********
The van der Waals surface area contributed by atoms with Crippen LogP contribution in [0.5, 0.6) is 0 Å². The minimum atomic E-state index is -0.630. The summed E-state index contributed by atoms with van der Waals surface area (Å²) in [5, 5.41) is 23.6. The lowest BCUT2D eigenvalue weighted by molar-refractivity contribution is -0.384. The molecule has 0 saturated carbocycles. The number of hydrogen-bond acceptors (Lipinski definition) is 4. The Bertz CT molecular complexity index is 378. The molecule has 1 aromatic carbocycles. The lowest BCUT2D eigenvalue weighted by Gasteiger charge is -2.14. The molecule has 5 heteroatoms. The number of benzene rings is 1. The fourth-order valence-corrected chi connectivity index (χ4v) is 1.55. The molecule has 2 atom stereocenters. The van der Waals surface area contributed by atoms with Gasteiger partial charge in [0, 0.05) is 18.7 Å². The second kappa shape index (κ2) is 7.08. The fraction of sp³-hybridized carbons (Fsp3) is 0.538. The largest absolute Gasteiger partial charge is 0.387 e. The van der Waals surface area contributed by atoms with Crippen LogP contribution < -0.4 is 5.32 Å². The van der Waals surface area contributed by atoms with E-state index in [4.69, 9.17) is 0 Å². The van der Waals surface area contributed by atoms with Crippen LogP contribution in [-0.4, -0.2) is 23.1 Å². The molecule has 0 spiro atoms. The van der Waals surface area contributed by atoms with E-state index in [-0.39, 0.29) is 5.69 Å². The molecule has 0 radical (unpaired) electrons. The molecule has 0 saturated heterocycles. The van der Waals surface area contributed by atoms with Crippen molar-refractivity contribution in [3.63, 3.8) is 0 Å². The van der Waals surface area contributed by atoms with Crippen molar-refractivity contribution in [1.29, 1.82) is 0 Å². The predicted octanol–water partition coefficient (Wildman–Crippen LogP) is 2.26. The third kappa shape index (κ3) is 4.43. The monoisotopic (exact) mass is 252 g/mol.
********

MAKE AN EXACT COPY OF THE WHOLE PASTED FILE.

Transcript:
The van der Waals surface area contributed by atoms with Crippen LogP contribution in [0.5, 0.6) is 0 Å². The minimum atomic E-state index is -0.630. The summed E-state index contributed by atoms with van der Waals surface area (Å²) in [5, 5.41) is 23.6. The lowest BCUT2D eigenvalue weighted by molar-refractivity contribution is -0.384. The molecule has 0 saturated carbocycles. The number of hydrogen-bond acceptors (Lipinski definition) is 4. The Bertz CT molecular complexity index is 378. The molecule has 1 aromatic carbocycles. The lowest BCUT2D eigenvalue weighted by Gasteiger charge is -2.14. The molecule has 5 heteroatoms. The number of benzene rings is 1. The fourth-order valence-corrected chi connectivity index (χ4v) is 1.55. The molecule has 2 atom stereocenters. The van der Waals surface area contributed by atoms with Gasteiger partial charge in [0, 0.05) is 18.7 Å². The second kappa shape index (κ2) is 7.08. The fraction of sp³-hybridized carbons (Fsp3) is 0.538. The largest absolute Gasteiger partial charge is 0.387 e. The van der Waals surface area contributed by atoms with Crippen LogP contribution < -0.4 is 5.32 Å². The van der Waals surface area contributed by atoms with E-state index in [4.69, 9.17) is 0 Å². The van der Waals surface area contributed by atoms with Crippen LogP contribution in [-0.4, -0.2) is 23.1 Å². The molecule has 0 spiro atoms. The van der Waals surface area contributed by atoms with E-state index in [-0.39, 0.29) is 5.69 Å². The molecule has 0 radical (unpaired) electrons. The molecule has 0 saturated heterocycles. The van der Waals surface area contributed by atoms with Crippen molar-refractivity contribution in [3.63, 3.8) is 0 Å². The van der Waals surface area contributed by atoms with Crippen molar-refractivity contribution in [1.29, 1.82) is 0 Å². The predicted octanol–water partition coefficient (Wildman–Crippen LogP) is 2.26. The third kappa shape index (κ3) is 4.43. The monoisotopic (exact) mass is 252 g/mol.